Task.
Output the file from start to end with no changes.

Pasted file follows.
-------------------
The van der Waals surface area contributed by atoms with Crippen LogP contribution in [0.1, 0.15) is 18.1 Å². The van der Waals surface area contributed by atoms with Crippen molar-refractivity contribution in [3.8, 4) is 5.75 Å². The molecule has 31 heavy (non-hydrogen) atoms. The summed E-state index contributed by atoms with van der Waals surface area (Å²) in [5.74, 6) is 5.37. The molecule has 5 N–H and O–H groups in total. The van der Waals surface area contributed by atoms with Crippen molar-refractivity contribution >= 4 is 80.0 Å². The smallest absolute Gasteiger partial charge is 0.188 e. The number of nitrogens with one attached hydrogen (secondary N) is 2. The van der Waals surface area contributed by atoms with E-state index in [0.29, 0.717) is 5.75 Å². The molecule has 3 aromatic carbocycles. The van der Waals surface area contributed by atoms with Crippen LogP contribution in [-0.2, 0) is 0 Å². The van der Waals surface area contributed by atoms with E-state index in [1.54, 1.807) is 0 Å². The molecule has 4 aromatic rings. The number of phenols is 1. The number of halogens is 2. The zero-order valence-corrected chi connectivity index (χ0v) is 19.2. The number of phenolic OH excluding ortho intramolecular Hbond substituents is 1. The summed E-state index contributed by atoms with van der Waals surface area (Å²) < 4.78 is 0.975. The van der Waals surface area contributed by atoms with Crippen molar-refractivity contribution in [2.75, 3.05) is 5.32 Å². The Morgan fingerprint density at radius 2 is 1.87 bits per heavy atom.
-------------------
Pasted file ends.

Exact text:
The van der Waals surface area contributed by atoms with Crippen LogP contribution in [0.1, 0.15) is 18.1 Å². The van der Waals surface area contributed by atoms with Crippen molar-refractivity contribution in [3.8, 4) is 5.75 Å². The molecule has 31 heavy (non-hydrogen) atoms. The summed E-state index contributed by atoms with van der Waals surface area (Å²) in [5.74, 6) is 5.37. The molecule has 5 N–H and O–H groups in total. The van der Waals surface area contributed by atoms with Crippen molar-refractivity contribution >= 4 is 80.0 Å². The smallest absolute Gasteiger partial charge is 0.188 e. The number of nitrogens with one attached hydrogen (secondary N) is 2. The van der Waals surface area contributed by atoms with E-state index in [0.29, 0.717) is 5.75 Å². The molecule has 3 aromatic carbocycles. The van der Waals surface area contributed by atoms with Crippen LogP contribution in [-0.2, 0) is 0 Å². The van der Waals surface area contributed by atoms with E-state index in [1.54, 1.807) is 0 Å². The molecule has 4 aromatic rings. The number of phenols is 1. The number of halogens is 2. The zero-order valence-corrected chi connectivity index (χ0v) is 19.2. The number of phenolic OH excluding ortho intramolecular Hbond substituents is 1. The summed E-state index contributed by atoms with van der Waals surface area (Å²) < 4.78 is 0.975. The van der Waals surface area contributed by atoms with Crippen molar-refractivity contribution in [2.75, 3.05) is 5.32 Å². The Morgan fingerprint density at radius 2 is 1.87 bits per heavy atom.